There is an old adage in Michigan Divorce and Family Law cases. “You do not want your ex as a business partner”. However, in a recent Houghton Circuit Court case, that is exactly what the trial court ordered. On Appeal, the Michigan Court of Appeals address the issue if a divorce court can force you to stay in business with your ex spouse.
In the case of Richards v. Richards, in lieu of ordering the husband to pay the wife a lump sum for her share of the martial assets, the trial court ordered the husband to continue to pay the mortgage on the wife’s home. The wife did not want to rely on her ex to pay the mortgage as he had a history of substance abuse. While not a typical business relationship, the Court of Appeals reasoned that the requirement was akin to ordering the parties to stay in business after their divorce.
When the court ordered the husband to pay wife’s mortgage in lieu of a lump sum it forced her to stay in business with her husband without her consent.
Another issue raised by the wife in this case concerned the value of husband’s business. However, as neither party presented evidence as to value, the Court of Appeals struggled with this issue as the burden of proving a reasonably ascertainable value rested on the parties. Since neither party submitted evidence regarding the business value, it was problematic. However, the Michigan Court of Appeals determined that the trial court “clearly erred” in calculating the value of the marital estate because it did not explain the decision. . . ” and vacated the property award.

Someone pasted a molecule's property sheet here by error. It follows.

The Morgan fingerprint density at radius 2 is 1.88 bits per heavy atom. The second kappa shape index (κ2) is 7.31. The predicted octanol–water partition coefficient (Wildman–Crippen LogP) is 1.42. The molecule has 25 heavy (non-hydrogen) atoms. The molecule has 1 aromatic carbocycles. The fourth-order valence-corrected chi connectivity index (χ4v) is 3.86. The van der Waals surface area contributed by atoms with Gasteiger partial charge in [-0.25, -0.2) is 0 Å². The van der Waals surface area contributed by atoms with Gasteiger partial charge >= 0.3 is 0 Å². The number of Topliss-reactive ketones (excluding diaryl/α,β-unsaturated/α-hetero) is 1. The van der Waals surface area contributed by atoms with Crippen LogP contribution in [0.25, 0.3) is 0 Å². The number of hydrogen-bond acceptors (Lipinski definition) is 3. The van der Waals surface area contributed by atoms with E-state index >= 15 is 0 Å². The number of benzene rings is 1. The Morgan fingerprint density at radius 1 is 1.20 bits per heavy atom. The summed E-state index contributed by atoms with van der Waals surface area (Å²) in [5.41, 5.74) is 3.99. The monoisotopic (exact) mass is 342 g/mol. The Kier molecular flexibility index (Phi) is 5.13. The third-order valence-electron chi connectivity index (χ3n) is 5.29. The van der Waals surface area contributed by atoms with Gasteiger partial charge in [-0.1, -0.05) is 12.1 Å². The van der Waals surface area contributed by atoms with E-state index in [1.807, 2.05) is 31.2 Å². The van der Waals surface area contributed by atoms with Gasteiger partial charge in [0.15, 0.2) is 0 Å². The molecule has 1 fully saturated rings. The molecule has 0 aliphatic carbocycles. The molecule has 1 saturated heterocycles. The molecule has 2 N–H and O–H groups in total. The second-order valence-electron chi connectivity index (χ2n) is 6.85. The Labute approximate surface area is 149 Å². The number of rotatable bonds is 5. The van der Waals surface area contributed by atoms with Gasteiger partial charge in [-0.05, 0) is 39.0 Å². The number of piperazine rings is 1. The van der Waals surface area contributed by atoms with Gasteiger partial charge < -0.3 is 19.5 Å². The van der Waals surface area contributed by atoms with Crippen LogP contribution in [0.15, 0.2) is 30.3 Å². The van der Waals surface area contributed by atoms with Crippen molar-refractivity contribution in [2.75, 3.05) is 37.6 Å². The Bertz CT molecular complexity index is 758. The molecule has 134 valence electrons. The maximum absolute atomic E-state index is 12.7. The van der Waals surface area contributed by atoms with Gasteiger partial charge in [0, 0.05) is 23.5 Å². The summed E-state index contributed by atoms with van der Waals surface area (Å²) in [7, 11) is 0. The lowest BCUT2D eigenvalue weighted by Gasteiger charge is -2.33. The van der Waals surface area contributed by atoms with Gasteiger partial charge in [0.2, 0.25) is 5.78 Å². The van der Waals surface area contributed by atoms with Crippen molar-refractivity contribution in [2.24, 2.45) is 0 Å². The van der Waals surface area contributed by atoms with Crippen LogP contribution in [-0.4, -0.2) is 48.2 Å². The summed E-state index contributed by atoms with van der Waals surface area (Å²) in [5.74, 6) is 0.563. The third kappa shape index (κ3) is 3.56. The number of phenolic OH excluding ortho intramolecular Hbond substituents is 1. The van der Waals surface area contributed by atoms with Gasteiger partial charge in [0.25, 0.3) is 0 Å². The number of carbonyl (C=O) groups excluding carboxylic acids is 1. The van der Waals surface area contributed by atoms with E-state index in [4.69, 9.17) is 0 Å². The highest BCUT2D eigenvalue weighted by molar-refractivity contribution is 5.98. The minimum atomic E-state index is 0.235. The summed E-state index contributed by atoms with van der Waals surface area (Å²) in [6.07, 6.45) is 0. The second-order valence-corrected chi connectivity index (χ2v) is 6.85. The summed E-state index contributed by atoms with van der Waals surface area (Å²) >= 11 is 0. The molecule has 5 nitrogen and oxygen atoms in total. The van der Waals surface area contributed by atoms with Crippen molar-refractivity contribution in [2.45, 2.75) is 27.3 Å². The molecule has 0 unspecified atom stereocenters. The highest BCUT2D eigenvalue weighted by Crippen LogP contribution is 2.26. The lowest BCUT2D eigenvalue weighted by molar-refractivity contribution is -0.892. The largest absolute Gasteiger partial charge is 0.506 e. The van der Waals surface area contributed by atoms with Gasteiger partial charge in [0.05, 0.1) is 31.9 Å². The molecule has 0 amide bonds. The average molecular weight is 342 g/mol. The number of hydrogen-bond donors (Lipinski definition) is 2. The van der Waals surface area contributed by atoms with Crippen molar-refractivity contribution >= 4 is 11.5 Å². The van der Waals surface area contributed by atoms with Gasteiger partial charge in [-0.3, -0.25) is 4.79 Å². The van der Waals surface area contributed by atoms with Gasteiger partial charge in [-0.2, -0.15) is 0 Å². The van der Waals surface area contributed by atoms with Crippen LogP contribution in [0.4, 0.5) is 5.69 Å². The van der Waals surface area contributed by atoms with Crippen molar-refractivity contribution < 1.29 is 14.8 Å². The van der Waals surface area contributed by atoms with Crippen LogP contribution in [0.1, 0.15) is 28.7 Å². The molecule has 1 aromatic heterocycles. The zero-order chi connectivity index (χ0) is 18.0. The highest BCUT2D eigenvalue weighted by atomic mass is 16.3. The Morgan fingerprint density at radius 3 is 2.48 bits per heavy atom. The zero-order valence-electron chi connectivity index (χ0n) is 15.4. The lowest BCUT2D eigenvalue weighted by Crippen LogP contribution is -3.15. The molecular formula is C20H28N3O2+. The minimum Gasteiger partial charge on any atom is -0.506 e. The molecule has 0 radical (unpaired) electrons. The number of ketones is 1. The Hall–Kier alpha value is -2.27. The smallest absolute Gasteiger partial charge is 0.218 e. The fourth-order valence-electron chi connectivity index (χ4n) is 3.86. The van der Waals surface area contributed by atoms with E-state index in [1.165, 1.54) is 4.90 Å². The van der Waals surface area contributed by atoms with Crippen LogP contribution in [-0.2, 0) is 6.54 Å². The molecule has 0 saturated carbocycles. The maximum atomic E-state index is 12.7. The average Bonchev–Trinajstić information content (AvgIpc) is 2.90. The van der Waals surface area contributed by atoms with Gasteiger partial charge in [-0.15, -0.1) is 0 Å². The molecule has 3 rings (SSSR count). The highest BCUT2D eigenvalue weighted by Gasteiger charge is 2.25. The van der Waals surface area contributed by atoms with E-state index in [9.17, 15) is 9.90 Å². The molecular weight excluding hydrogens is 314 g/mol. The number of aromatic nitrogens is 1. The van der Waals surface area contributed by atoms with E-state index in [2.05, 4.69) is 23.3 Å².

The trial court’s decision requiring the parties to “stay in business” after the divorce by requiring the husband to pay the wife’s mortgage was addressed by the court by relying on another case:
“Every divorce case must be evaluated on its own merits. However, it would be a rare divorcing couple who would benefit from a judgment that requires them to maintain an ongoing business relationship.”McDougal v McDougal, 451 Mich 80, 91 n 9; 545 NW2d 357 (1996).
The trial court’s requirement that the parties stay in business together after divorce by ran afoul of this finding.
In its decision, the Michigan Court of Appeals ordered the trial court to reevaluate the marital estate and determine a new method to compensate the wife for her share.
In sum, there is a reason why people divorce which is typically the same reason why you should not stay in business with your ex spouse after divorce.
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By: Daniel Findling